to grow. Because this is what is needed and required to continue to feed the growing population in the largest democracy of the world. Likewise,
Ministry of Water Resources, Central Water Commission and affiliated institutions need to mainstream the adverse impacts of climate change into creation of new infrastructures for ensuring water for all (likely to be a scarce commodity in not too distant future), and for flood protection etc and also for long term policy framework (including those being pursued for interlinking of rivers in the country) for sustainable development in the country.
How do you think technology can enhance the future of the rural India ?
Thanks to Sam Pitroda’s efforts, we have come to connect the entire country in 21st century. But only a handful of population in the villages still have access to mobile and lesser number is aware or fully conversant with the new technology being provided in the mobile sets, like SMS, IVRS. So, here we need to reach out to farmers, inform them in advance about the technological advancements, which they can use to minimise the damage to their crops. Particularly when there is need for a better understanding of adapting to practical approaches for sustaining food productivity in the face of more erratic weather to support their livelihood. So use the weather information effectively for benefits of farmers. Same way, there is other sector like water where a lot needs to be done. The projects for rainwater harvesting need to be strictly monitored to reap any tangible benefit for future benefit and must be more vigorously pursued across India to reverse the current trend of depleting ground water in many states like Punjab and Haryana which today hold the key to food security for majority of the population in the country. The new government has taken several major initiatives towards provision for water and sanitation for all and is gearing up to take stronger measures to provide health to all – Indeed, in India where majority of the population lives inthe rural areas (where many children are still suffering from malnutrition etc.) – reaching out to them with all the facilities is a tough and challenging task. However, taking cue for the application of advanced technology in all sectors in the developed world, we can collectively build future of rural India at a faster pace.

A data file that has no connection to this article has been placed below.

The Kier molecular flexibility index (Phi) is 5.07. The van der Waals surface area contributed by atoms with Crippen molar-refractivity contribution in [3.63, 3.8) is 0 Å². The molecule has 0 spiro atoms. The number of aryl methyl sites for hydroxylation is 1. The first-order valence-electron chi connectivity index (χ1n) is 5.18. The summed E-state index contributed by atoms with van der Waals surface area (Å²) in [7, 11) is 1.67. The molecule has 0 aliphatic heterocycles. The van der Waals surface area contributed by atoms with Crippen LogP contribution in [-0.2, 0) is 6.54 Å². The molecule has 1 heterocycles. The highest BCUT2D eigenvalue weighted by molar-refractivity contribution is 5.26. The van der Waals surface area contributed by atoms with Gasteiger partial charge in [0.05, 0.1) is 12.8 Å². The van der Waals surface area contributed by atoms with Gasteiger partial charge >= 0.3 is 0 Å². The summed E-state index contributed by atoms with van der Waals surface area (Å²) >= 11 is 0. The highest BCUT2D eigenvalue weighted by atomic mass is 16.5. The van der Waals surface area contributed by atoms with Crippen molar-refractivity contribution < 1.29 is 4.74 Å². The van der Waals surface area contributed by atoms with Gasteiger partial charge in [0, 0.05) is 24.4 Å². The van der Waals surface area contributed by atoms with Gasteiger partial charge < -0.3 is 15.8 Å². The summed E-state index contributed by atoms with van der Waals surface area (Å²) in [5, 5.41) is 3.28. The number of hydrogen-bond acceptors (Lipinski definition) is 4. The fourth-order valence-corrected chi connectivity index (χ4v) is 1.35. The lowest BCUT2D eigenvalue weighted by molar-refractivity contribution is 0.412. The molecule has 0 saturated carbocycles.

What is your message to the young scientists of the country, even those who are migrating ?
Development in ICT in India has made it possible now which we couldn’t have imagined 30 years ago. And with a strong and high class technological education system in India, this is the responsibility of our young scientists to make the best use of the existing infrastructure and R&D facilities in India and apply their knowledge into producing something which benefits the society and the country. The technology needs to be used in this country for reducing the losses and damage from natural disasters and for the general wellbeing of the society. This country has a lot of opportunities, all they need to have is to develop a vision on how they could contribute their knowledge and skills to the betterment of the country and the society.